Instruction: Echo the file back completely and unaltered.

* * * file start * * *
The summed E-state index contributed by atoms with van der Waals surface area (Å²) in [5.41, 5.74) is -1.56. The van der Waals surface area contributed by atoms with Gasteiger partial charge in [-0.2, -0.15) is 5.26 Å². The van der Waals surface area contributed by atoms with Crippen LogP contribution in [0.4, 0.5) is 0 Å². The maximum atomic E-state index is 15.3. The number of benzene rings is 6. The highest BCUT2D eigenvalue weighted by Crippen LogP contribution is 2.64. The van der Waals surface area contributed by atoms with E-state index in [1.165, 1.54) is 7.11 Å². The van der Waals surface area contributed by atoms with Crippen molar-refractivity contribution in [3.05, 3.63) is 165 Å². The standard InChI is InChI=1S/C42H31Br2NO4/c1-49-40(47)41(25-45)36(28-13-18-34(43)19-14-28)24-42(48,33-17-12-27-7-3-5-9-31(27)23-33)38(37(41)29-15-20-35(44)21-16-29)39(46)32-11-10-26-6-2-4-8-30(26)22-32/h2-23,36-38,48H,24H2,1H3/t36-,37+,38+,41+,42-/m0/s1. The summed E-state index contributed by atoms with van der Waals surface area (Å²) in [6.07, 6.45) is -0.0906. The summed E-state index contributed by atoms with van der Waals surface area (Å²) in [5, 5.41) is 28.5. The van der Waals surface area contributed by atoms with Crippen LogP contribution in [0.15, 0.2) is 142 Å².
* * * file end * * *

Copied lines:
The summed E-state index contributed by atoms with van der Waals surface area (Å²) in [5.41, 5.74) is -1.56. The van der Waals surface area contributed by atoms with Gasteiger partial charge in [-0.2, -0.15) is 5.26 Å². The van der Waals surface area contributed by atoms with Crippen LogP contribution in [0.4, 0.5) is 0 Å². The maximum atomic E-state index is 15.3. The number of benzene rings is 6. The highest BCUT2D eigenvalue weighted by Crippen LogP contribution is 2.64. The van der Waals surface area contributed by atoms with E-state index in [1.165, 1.54) is 7.11 Å². The van der Waals surface area contributed by atoms with Crippen molar-refractivity contribution in [3.05, 3.63) is 165 Å². The standard InChI is InChI=1S/C42H31Br2NO4/c1-49-40(47)41(25-45)36(28-13-18-34(43)19-14-28)24-42(48,33-17-12-27-7-3-5-9-31(27)23-33)38(37(41)29-15-20-35(44)21-16-29)39(46)32-11-10-26-6-2-4-8-30(26)22-32/h2-23,36-38,48H,24H2,1H3/t36-,37+,38+,41+,42-/m0/s1. The summed E-state index contributed by atoms with van der Waals surface area (Å²) in [6.07, 6.45) is -0.0906. The summed E-state index contributed by atoms with van der Waals surface area (Å²) in [5, 5.41) is 28.5. The van der Waals surface area contributed by atoms with Crippen LogP contribution in [0.15, 0.2) is 142 Å².